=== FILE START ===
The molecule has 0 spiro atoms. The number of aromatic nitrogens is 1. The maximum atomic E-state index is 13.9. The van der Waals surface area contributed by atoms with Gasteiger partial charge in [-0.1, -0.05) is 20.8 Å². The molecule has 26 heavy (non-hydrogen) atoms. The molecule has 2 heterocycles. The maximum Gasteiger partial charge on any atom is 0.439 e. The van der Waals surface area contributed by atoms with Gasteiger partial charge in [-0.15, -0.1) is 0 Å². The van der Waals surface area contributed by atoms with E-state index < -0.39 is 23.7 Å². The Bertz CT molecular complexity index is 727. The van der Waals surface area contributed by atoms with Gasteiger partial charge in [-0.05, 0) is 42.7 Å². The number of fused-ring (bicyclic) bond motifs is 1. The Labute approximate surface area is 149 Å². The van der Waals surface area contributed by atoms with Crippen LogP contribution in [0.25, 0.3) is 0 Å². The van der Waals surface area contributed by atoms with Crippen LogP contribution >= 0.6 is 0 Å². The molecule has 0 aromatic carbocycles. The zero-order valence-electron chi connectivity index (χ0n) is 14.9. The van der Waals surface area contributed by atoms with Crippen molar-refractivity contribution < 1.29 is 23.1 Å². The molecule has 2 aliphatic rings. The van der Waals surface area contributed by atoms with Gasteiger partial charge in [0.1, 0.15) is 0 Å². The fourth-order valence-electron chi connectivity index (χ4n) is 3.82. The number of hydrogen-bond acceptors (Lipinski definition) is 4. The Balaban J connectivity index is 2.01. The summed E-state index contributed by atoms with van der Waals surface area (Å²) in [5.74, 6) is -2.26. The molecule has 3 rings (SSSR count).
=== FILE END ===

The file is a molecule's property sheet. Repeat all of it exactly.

The molecule has 0 spiro atoms. The number of aromatic nitrogens is 1. The maximum atomic E-state index is 13.9. The van der Waals surface area contributed by atoms with Gasteiger partial charge in [-0.1, -0.05) is 20.8 Å². The molecule has 26 heavy (non-hydrogen) atoms. The molecule has 2 heterocycles. The maximum Gasteiger partial charge on any atom is 0.439 e. The van der Waals surface area contributed by atoms with Gasteiger partial charge in [-0.15, -0.1) is 0 Å². The van der Waals surface area contributed by atoms with E-state index < -0.39 is 23.7 Å². The Bertz CT molecular complexity index is 727. The van der Waals surface area contributed by atoms with Gasteiger partial charge in [-0.05, 0) is 42.7 Å². The number of fused-ring (bicyclic) bond motifs is 1. The Labute approximate surface area is 149 Å². The van der Waals surface area contributed by atoms with Crippen LogP contribution in [0.25, 0.3) is 0 Å². The van der Waals surface area contributed by atoms with Crippen LogP contribution >= 0.6 is 0 Å². The molecule has 0 aromatic carbocycles. The zero-order valence-electron chi connectivity index (χ0n) is 14.9. The van der Waals surface area contributed by atoms with Crippen molar-refractivity contribution < 1.29 is 23.1 Å². The molecule has 2 aliphatic rings. The van der Waals surface area contributed by atoms with Gasteiger partial charge in [0.1, 0.15) is 0 Å². The fourth-order valence-electron chi connectivity index (χ4n) is 3.82. The number of hydrogen-bond acceptors (Lipinski definition) is 4. The Balaban J connectivity index is 2.01. The summed E-state index contributed by atoms with van der Waals surface area (Å²) in [5.74, 6) is -2.26. The molecule has 3 rings (SSSR count).